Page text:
Everyone knows how dangerous the roads can be in the United States, but most of us probably assume that the problem is being alleviated to some degree year after year. We like to think that the government is doing something to make the roads safer and pass laws to eliminate risks.

The roads are becoming more dangerous than they have been in a long time.

The sad truth is that traffic related deaths are on the rise. According to Bloomberg, traffic accident fatalities in the United States were higher in 2016 than they’ve been since 2007. Citing the National Safety Council, Bloomberg indicates that “U.S. motor vehicle deaths last year topped 40,000 for the first time since 2007.”

Why Are the Roads Becoming More Dangerous?

The Bloomberg article posits a number of reasons for the increased traffic fatalities, including:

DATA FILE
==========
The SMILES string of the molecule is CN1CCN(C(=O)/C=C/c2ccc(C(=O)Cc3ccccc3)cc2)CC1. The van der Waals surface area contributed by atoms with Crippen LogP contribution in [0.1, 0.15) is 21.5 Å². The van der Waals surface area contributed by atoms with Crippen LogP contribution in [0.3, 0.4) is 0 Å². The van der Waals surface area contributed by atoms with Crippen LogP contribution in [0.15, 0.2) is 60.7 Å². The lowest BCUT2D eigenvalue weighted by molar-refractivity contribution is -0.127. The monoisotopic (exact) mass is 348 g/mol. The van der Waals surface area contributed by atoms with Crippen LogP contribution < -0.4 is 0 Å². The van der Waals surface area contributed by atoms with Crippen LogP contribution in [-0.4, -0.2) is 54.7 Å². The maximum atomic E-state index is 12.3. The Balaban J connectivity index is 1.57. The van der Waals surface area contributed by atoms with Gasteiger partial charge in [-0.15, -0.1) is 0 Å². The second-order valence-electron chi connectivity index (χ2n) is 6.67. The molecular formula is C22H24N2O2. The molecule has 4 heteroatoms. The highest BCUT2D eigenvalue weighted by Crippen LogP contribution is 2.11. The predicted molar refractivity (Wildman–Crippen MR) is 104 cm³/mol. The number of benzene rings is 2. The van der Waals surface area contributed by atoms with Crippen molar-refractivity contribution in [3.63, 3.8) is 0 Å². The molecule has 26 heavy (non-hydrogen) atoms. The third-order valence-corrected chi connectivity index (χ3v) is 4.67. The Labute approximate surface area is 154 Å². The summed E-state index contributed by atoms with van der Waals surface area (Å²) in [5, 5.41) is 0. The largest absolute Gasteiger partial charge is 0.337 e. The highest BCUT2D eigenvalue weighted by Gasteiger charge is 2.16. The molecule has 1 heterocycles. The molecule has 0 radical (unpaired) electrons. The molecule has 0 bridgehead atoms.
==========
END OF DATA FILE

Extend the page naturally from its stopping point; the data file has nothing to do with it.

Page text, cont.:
• Increased traffic: With cheaper gas and an economy improving over the past few years, people are encouraged to travel more. And with increased traffic comes increased probability of accidents.
  • Texting while driving: Bloomberg cites a National Safety Council (NSC) survey finding that “47 percent of motorists are comfortable texting while driving.” The dangers of texting while driving are well-document, so the connection between this behavior and increased traffic accidents should be obvious.
  • Drunk driving: Although it is somewhat hard to believe, drunk driving continues to be a serious problem in our country. Bloomberg claims that a full 10 percent of surveyed Americans reported driving drunk.

Although these causes for increased accidents make sense, the question still remains: what can we do about it?

How Can These Accidents be Stopped?

The NSC is taking a strong stand on this issue. Bloomberg quotes Deborah Hersman, NSC’s chief executive, as saying “These results underscore how our complacency is killing us.”

The NSC is calling for a total mobile phone use while driving prohibition, mandatory ignition interlock for drunk drivers and a stricter licensing system for young drivers.

If these calls to action are taken up, they would hopefully slow the frequency of fatal auto accidents.